The UCL Square Alumni Foundation realised my childhood dream to study pharmacy in Botswana
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Countries in sub-Saharan Africa have a shortage of pharmacists, and this is because of a lack for funding for pharmacy education. We need intervention in this situation if we are going to meet the pharmaceutical and healthcare needs of this region, and I am part of this effort.
I am currently enrolled in the pharmacy programme at the University of Botswana, and here’s how the Square Alumni Foundation — founded by alumni of the University College London School of Pharmacy — financially helped me in this endeavour.
For as long as I can remember I have always wanted to be a healthcare professional, and my journey towards becoming one started in 2014, when I enrolled for a diploma in pharmacy technology at the Institute of Health Sciences in Gaborone, Botswana.
From the very beginning of the programme, I was enamoured with my pharmaceutical studies, and my interest only increased. It was during a practical rotation in one of the hospitals that I became even more challenged by and fascinated with the profession; this was when I knew that, after my diploma, a degree in pharmacy was my destiny. I worked with a team of pharmacists, whose dedication and diligence cemented my desire to pursue my studies further.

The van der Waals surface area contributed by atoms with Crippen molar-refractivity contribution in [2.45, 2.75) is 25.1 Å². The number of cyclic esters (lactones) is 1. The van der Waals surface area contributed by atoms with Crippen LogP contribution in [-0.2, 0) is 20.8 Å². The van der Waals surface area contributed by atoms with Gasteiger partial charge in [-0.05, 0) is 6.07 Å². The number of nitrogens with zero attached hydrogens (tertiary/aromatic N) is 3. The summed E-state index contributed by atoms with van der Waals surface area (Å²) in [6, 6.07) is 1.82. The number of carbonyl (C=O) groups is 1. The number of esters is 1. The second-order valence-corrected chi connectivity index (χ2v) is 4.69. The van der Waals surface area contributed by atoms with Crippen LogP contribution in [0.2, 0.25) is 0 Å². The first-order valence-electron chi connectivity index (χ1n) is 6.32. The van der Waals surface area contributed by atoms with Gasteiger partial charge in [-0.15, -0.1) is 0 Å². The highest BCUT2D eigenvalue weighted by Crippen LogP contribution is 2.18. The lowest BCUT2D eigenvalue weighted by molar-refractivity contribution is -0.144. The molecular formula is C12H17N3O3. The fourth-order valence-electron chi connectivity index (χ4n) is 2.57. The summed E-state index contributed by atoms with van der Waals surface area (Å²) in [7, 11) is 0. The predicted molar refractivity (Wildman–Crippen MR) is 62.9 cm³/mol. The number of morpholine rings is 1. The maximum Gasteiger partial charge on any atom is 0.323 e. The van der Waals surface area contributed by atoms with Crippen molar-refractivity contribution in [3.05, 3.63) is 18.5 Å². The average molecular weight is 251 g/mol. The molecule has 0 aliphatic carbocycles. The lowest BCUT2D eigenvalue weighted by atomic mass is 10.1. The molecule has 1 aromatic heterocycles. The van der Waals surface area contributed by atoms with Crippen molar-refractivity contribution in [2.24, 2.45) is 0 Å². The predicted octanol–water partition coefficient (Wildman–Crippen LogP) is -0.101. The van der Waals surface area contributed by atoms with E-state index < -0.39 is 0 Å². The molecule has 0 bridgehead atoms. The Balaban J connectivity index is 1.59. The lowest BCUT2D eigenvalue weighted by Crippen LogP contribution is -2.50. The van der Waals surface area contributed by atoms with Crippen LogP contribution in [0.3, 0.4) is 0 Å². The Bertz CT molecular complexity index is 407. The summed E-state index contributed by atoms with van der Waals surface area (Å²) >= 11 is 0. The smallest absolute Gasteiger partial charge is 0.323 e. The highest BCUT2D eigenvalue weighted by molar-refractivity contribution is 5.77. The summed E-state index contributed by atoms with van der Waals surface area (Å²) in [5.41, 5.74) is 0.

I spent eight months in a community pharmacy after completing my diploma. The pharmacist in charge and my mentor motivated me to apply to the University of Botswana for a Bachelor’s degree programme in pharmacy. I took their advice, despite knowing financial challenges could block my path to study.
I was accepted! And I applied for a scholarship from the Square Alumni Foundation, which I was offered too. The foundation’s scholarship allowed me to enrol in the school of pharmacy and I have not looked back since then.
I thank the foundation; I am to not only be a brilliant pharmacist, but also inspire the youth and spark hope for the disadvantaged.
The foundation is doing great work; it has also helped students in other countries, such as Malawi, Namibia and Ethiopia, with tuition and other learning materials, including books, computers and iPads.
Mompati Letsweletse, pharmacy student, University of Botswana
Citation: The Pharmaceutical Journal DOI: 10.1211/PJ.2021.20208691
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